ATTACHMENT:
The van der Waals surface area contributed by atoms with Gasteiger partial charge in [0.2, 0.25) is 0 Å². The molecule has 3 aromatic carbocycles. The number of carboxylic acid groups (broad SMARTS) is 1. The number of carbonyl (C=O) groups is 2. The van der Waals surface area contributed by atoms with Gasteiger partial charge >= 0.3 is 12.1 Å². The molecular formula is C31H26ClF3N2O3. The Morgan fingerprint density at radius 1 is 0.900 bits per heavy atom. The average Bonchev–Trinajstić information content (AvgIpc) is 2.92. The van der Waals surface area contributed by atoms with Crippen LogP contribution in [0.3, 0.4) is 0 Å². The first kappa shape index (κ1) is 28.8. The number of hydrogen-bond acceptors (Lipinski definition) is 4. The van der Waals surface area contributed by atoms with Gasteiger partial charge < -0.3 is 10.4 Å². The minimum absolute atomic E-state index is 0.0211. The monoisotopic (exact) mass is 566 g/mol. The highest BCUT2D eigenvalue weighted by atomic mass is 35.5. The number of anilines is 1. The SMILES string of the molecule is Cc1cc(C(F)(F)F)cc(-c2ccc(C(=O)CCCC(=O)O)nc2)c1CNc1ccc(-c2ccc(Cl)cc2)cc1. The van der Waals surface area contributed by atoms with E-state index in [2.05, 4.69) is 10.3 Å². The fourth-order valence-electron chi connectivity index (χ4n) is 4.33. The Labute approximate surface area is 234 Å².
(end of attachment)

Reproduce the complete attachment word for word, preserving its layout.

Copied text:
The van der Waals surface area contributed by atoms with Gasteiger partial charge in [0.2, 0.25) is 0 Å². The molecule has 3 aromatic carbocycles. The number of carboxylic acid groups (broad SMARTS) is 1. The number of carbonyl (C=O) groups is 2. The van der Waals surface area contributed by atoms with Gasteiger partial charge >= 0.3 is 12.1 Å². The molecular formula is C31H26ClF3N2O3. The Morgan fingerprint density at radius 1 is 0.900 bits per heavy atom. The average Bonchev–Trinajstić information content (AvgIpc) is 2.92. The van der Waals surface area contributed by atoms with Crippen LogP contribution in [0.3, 0.4) is 0 Å². The first kappa shape index (κ1) is 28.8. The number of hydrogen-bond acceptors (Lipinski definition) is 4. The van der Waals surface area contributed by atoms with Gasteiger partial charge < -0.3 is 10.4 Å². The minimum absolute atomic E-state index is 0.0211. The monoisotopic (exact) mass is 566 g/mol. The highest BCUT2D eigenvalue weighted by atomic mass is 35.5. The number of anilines is 1. The SMILES string of the molecule is Cc1cc(C(F)(F)F)cc(-c2ccc(C(=O)CCCC(=O)O)nc2)c1CNc1ccc(-c2ccc(Cl)cc2)cc1. The van der Waals surface area contributed by atoms with E-state index in [2.05, 4.69) is 10.3 Å². The fourth-order valence-electron chi connectivity index (χ4n) is 4.33. The Labute approximate surface area is 234 Å².